Cat (1896) by Henriette Ronner-Knip

Henriette Ronner-Knip (1821-1909), Painter of Cats & Dogs

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A fantastic woman artist that many may not know about is the Dutch artist Henriette Ronner-Knip. She is famous for her many beautiful paintings of dogs and cats.

Henriette Ronner-Knip came from a family of artists. She became in charge of the family’s finances and other legal obligations at an early age, so she started to paint. She sold her first painting at the age of 15-year-old. Later, when she was married, Her husband became her manager, and Henriette continued to paint. She is famous for her many beautiful paintings of cats and dogs. She chooses to paint dogs and cats as subject matter because, during the Victorian era, having a pet in your household was popular.

Table of Contents

The Piano Lesson by Henriette Ronner Knip
The Piano Lesson by Henriette Ronner-Knip

Henriette Ronner Knip – Early Life

Henriette was born in Amsterdam in 1821 into a family of artists. She received her very first painting lessons from her father, Josephus Augustus Knip. Her grandfather, Nicolas Frederick Knip was also an artist. So it can be said that she was indeed born into a family with a long history of painting and choosing art as their profession.

Her mother, Pauline Rifer de Courcelles, was also a painter. She painted a lot of birds. She was her father’s first wife, but it is said that her father was already living with his mistress, Cornelia van Leeuwen (1790-1848). Because of this, Cornelia is usually credited with being Henriette’s mother.

It can be said that Henriette did not have a typical upbringing for her time. Josephus was an art instructor, so they often moved to find work-giving art lessons. In 1823, her father became blind in one eye. In 1824 he finally divorced his first wife, Pauline, and he married Cornelia. By 1832 her father was completely blind.

In 1835, at the age of 14, Henriette was in charge of the family’s finances and other legal obligations, so she began to paint seriously to help the family bring in income. She sold her first painting at the age of 15 years old. Henriette had a lot of financial and other obligations placed upon her at a very young age. In 1840, the family settled in Berlicum, Holland.

Marriage and Move to Amsterdam

In 1848 Cornelia died, so Henriette moved to Amsterdam, where she continued to paint farm animals, forests, and other scenes from nature. She painted first in watercolors and then later changed to paint in oil paints. She became active in many artistic circles and organizations, such as the Arti et Amicitiae, a Dutch Artist Society founded in 1839.

In 1850 she married Feico Ronner, and they moved to Brussels. Feico was often ill and could not be regularly employed, so he became Henriette’s manager. But also once again, Henriette found herself as the main financial supporter of the family.

The Cat At Play, by Henriette Ronner-Knip
The Cat At Play, by Henriette Ronner-Knip

Painting Dogs and Cats

After her marriage to Feico, Henriette also narrowed her subject matter to paint almost entirely dogs and cats. We are not sure if we did this because she loved animals or saw an opportunity to provide the rich Victorians with paintings of the animals. But it would seem she must have loved animals as her paintings show a woman who understood them very well.

Later in life, Henriette had a house with a garden where she kept hunting dogs, cats, and a parrot that she would use as her models. To be an artist of animals, she had also to study them. She would study their behaviors and then make paper sculptures of the animals in various poses and positions. Then with the use of props, she would put them together with furniture and other fabrics.

She took the study of the animal subjects she painted very seriously. She constructed a specially built glass-fronted studio where her cats could freely run about, sleep, and get into trouble as most cats do. This would allow her to observe them and paint their behavior as she saw them. This is also one reason why, even today, her paintings appeal to so many people for their timeless ability to understand our pets’ nature, especially cats.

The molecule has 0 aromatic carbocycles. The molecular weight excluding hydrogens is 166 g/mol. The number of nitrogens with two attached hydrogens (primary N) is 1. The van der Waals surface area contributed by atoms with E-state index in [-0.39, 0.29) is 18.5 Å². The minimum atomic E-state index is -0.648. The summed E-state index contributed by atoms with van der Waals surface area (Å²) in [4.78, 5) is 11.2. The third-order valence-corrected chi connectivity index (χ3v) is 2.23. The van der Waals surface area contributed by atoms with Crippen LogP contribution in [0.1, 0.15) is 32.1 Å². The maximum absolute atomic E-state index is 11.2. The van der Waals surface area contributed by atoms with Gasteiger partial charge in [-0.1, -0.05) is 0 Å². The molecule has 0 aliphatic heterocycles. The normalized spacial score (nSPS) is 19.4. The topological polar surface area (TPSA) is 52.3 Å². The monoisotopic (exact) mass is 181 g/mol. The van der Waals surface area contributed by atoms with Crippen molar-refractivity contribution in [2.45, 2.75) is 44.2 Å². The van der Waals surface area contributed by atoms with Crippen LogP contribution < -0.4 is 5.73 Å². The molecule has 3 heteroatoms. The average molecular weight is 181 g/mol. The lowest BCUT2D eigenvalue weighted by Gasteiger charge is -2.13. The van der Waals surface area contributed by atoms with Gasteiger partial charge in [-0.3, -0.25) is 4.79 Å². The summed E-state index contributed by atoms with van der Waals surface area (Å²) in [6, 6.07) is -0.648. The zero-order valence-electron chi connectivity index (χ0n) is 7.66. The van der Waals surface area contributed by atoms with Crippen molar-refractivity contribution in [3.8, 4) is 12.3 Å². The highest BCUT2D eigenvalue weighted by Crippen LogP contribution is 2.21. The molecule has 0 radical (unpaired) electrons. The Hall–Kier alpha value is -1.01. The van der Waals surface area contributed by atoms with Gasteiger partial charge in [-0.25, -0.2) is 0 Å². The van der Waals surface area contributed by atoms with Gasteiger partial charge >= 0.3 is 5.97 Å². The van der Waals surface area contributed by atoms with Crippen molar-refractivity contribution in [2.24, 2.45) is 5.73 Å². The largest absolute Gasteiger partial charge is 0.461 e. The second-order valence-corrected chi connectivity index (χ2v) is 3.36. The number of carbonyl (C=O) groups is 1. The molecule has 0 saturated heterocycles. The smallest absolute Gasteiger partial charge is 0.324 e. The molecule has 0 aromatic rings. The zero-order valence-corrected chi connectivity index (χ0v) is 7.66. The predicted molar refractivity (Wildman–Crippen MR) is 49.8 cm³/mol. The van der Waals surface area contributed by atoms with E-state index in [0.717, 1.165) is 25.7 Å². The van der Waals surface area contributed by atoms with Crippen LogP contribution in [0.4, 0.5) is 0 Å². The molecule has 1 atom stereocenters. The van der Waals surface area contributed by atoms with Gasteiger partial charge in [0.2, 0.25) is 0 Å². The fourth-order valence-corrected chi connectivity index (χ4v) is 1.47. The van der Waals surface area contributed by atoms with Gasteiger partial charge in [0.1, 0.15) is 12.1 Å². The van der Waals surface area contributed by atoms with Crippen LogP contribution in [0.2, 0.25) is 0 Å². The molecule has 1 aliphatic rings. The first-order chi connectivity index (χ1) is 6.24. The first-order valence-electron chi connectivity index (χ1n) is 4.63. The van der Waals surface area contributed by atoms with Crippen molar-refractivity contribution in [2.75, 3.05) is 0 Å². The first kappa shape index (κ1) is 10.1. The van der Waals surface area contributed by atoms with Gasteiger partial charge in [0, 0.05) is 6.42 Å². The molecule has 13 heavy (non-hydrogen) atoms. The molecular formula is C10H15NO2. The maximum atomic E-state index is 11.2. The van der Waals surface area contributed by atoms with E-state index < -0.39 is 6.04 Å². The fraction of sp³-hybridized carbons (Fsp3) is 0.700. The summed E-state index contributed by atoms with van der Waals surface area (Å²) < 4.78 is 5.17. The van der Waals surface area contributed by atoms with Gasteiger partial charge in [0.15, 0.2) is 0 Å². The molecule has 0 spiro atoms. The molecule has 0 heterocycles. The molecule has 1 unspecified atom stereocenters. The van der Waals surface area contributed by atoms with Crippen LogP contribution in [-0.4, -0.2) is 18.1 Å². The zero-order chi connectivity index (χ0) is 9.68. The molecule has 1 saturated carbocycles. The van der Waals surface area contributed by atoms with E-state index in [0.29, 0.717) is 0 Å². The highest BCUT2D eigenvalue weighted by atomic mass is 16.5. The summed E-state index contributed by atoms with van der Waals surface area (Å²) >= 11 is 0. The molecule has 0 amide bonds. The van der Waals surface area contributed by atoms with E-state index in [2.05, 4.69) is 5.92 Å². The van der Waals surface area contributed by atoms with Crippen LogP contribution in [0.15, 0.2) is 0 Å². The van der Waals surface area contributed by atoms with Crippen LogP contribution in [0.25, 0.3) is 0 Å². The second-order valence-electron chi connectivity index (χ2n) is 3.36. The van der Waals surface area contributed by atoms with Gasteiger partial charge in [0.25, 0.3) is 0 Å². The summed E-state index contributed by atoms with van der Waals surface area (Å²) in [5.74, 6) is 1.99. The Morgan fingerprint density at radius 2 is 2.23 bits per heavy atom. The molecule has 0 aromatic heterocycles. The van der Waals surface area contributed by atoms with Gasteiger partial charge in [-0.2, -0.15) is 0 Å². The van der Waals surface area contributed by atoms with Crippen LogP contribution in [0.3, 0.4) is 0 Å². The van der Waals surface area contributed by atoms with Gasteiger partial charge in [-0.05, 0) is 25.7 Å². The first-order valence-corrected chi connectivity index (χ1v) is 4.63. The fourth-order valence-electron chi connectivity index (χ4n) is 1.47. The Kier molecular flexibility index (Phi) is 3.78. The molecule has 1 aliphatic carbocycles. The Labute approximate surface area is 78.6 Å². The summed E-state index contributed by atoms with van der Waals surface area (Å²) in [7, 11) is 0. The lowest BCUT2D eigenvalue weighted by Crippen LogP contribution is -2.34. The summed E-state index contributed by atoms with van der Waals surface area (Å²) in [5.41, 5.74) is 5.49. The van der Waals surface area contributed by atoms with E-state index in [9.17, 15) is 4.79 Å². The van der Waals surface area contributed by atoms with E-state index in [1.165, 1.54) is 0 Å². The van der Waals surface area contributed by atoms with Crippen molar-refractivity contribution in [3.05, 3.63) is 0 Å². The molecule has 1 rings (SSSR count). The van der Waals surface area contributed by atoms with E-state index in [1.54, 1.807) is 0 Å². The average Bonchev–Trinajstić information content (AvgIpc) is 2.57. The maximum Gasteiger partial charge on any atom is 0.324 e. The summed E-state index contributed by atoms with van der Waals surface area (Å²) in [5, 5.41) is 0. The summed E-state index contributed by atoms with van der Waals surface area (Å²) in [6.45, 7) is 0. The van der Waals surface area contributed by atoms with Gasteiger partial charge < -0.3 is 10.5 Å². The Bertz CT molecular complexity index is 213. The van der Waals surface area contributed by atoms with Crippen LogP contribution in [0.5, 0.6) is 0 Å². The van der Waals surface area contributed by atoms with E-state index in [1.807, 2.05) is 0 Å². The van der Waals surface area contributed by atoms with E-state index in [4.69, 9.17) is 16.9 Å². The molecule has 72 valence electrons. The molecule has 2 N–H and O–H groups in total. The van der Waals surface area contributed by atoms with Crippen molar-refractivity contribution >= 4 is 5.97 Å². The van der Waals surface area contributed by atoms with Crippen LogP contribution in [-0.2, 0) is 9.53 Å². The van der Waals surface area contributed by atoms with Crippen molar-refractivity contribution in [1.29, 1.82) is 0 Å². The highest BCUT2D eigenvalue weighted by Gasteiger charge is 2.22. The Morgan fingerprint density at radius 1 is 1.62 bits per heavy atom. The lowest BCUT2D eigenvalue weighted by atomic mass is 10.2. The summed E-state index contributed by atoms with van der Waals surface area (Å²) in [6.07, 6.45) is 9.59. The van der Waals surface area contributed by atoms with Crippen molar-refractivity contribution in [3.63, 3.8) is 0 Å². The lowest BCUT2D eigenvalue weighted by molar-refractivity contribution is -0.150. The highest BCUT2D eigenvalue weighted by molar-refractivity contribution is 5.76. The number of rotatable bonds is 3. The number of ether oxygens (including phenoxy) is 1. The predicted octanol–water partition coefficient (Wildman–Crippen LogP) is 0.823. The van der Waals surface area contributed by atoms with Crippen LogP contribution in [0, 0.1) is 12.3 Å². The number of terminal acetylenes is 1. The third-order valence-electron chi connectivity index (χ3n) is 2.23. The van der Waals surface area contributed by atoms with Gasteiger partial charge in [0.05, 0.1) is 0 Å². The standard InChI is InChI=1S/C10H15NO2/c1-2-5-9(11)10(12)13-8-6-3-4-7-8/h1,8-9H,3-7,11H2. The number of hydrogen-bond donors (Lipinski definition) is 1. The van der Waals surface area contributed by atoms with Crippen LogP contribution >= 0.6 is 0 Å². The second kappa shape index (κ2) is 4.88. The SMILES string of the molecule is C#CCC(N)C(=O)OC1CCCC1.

After the 1870s, at the age of 49, she painted some of her most important works. To put this into perspective, she would have been a professional painter then for over 35 years.

After this time period, some of her most famous paintings were of lapdogs, including one belonging to Maire Henriette of Austria and Princess Marie of Hohenzollern-Sigmarigen. She was also very famous for the long-haired cats she placed in bourgeois settings.

Besides painting what must have been full-time, Henriette was also a wife and mother of six children. Several of her children also became artists. Her son Alfred was a famous Belgian painter, graphic artist, and illustrator. Her daughter Alice specialized in still life paintings of fruit and flowers. Her daughter Emma painted some cats and other subjects.

Henriette died in 1909 at the age of 88 years old. She was a woman who was ahead of her time, as she was a full-time painter and the family’s breadwinner. She must have had an amazing family and work-life balance.

The Harmonist, by Henriette Ronner-Knip
The Harmonist, by Henriette Ronner-Knip

The Victorians Love for Dogs and Cats

One reason why Henriette painted so many dogs, cats, and other animals is that the Victorians had a great love for dogs, cats, and other pets. So it would be natural that many pets would also be shown in paintings, or a painting of your pet could be an essential part of the Victorian decor.

For those of us who are animal lovers, we have the Victorians to thank as they changed our attitude towards having domestic animals such as dogs and cats as pets. Jane Hamlett, professor of modern British history at Royal Holloway, University of London, and Professor Julie-Marie Strange at the University of Durham, have been leading a study on pets’ history, particularly in the Victorian Era. Professor Hamlett has said:

“We thought we would find that there has been an increase in people’s emotional investment in pets in recent times, but what we’ve actually found is that people in the early 19th century were also very emotionally invested in their animals. They just expressed that in a different way….They had a different cultural sense of what a pet should be.”

Jane Hamlett

In the late 18th and 19th Centuries, it became more culturally acceptable to have a pet like a cat or a dog. It was artists like Henriette that almost assigned a new moral value to animals. This is because she painted them in almost human poses. The cats on a piano feel like they are getting a piano lesson or cats around musical instruments

Victorians Became Interested in Home Life

One of the reasons for this is that people during the Victorian era began to be very interested in home life. They also saw pets as a way to help train and teach their children. Professor Hamlett continued to say: